Multi-brand TV manufacturer Vestel is gearing up to launch a range of Freeview Play TVs in the UK market.Vestel’s Freeview Play range will include HD TVs and 4K Ultra HD models, allowing users to access Freeview’s connected DTT platform without connecting to a separate set-top box.“With this launch, we’re tapping into the real demands of consumers, offering a TV solution that can make the transition from linear to on-demand TV seamless and easy,” said Vestel’s UK commercial director, Sadi Acikalin.“Our partnership with Freeview marks our on-going commitment to meaningful innovation – real change that can genuinely transform and enhance the viewing experience of the majority of UK viewers.”
Stand up comedy VOD platform, NextUp, has launched on Amazon Channels in the UK.The service joins the likes of Discovery, Eurosport Player and ITV Hub as part of Amazon’s subscription channels line-up and costs users ￡3.50 per-month.NextUp launched in 2016 and has since filmed 40 original stand up comedy shows, releasing a new special every week.The service grew out of the ComComedy YouTube channel and live comedy night and was co-founded by former director of comedy at BBC Worldwide, Stuart Snaith.In August NextUp raised £230,000 (€253,000), giving the platform a valuation of £1.5 million, and struck a distribution deal with Virgin Atlantic.Amazon launched its Amazon Channels offering in the UK, Germany and Austria in May, allowing Prime users to add live and on-demand TV as part of their subscription package.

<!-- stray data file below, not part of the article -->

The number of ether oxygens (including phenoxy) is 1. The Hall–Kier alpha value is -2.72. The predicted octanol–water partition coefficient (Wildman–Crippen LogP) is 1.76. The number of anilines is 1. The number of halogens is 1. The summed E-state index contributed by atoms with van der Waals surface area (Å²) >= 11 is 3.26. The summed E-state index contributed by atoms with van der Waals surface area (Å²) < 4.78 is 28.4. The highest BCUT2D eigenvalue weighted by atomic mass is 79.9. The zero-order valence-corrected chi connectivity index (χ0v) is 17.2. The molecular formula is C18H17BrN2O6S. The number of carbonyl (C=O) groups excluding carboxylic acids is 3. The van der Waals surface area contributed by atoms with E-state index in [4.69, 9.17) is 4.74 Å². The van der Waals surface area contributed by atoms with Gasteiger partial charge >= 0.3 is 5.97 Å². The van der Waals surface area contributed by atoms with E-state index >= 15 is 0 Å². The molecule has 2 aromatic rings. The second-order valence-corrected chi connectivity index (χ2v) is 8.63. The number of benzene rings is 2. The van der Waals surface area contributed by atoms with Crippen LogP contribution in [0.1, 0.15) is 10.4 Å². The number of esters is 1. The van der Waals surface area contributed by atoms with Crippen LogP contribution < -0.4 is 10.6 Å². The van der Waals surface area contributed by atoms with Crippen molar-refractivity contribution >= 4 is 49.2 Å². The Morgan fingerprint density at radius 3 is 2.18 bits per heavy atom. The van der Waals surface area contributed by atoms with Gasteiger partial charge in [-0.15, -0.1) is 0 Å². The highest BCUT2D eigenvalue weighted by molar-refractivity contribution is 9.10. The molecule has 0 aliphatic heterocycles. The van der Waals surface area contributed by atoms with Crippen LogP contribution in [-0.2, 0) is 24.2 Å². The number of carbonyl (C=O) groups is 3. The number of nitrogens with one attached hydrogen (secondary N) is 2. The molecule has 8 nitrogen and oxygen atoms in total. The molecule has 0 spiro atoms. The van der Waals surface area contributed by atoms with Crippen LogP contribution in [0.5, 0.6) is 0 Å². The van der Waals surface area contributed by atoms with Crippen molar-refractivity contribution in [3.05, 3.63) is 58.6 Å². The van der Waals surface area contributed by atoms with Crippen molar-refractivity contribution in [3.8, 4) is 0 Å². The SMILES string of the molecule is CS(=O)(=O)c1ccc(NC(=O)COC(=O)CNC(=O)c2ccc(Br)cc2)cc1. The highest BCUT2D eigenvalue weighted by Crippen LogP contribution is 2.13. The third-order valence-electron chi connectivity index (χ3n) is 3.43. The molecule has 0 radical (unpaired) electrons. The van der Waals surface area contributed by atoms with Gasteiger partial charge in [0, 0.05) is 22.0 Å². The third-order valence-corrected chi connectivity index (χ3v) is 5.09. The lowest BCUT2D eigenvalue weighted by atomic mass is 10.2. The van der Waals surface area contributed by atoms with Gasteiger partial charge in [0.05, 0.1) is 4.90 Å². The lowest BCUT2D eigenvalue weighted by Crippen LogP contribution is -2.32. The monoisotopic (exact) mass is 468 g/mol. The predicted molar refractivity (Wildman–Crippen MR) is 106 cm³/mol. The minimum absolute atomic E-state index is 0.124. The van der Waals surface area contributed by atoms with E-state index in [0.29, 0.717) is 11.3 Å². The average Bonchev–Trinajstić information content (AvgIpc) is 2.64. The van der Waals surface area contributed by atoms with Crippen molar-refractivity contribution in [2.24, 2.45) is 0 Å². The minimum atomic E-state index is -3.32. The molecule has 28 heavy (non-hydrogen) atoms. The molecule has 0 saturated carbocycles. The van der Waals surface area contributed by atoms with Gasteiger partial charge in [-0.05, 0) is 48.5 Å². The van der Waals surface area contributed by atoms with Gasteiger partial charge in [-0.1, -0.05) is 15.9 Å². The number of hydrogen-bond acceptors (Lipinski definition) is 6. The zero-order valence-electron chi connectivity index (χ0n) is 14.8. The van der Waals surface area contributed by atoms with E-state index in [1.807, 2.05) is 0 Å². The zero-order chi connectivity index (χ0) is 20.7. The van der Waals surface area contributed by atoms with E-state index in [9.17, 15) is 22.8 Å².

Creating greater scale either through horizontal mergers or by building out networks in greenfield areas remains the number one priority for European cable operators, according to a panel of senior executives at Cable Congress in Dublin.Manuel CuberoThe completion of the integration of Kabel Deutschland into Vodafone had provided huge opportunities for the cable business, enabling it to offer bundled products, said Manuel Cubero, chief commercial officer, Vodafone Germany, participating in the panel.Cubero said that offering a fixed-mobile bundle was key to the company’s growth strategy.“From an industry perspective, [consolidation] makes a lot of sense,” he said, citing the example of the scale of operators in China, where there are fewer players than in some individual European markets.Europe’s other major international cable operators, Liberty Global, is “busy building out” in the CEE region, adding half a million homes across the region last year. “We are not at [sufficient] scale in central and eastern Europe,” according to Robert Redeleanu, CEO of Liberty Global-owned UPC Romania and UPC Hungary, who described the region as “very fragmented”.However, Redeleanu said that an absence of obvious consolidation opportunities meant that building out Liberty Global’s own network was a viable alternative strategy.“While the opportunity of consolidating is still there, it is not so obvious and we are taking things in our own hands,” he said.Building out new areas is a good way to deliver scale, he added.“Scale is critical. With scale we could launch mobile and potentially pay for exclusive content and get the right efficiencies to launch new products,” he said.Redeleanu said that Liberty was also looking to expand its mobile presence and launch mobile services across the region.He said that Liberty had to “look at the payback” for infrastructure investment, but the case for investing in network build-outs was improving. While ARPU levels are lower than in western Europe, they vary across CEE, and ARPU has been growing across the region, he said. Liberty had been able to address premium segments of the market successfully, he said, and ARPU as a proportion of disposable income was high.Consolidating the German market is “potentially an opportunity for us as a company” with strong penetration in housing associations, said Timm Degenhardt, CEO of German operator Tele Columbus, also participating in the panel. He said that Tele Columbus as a relatively smaller player could have opportunities in a consolidating industry.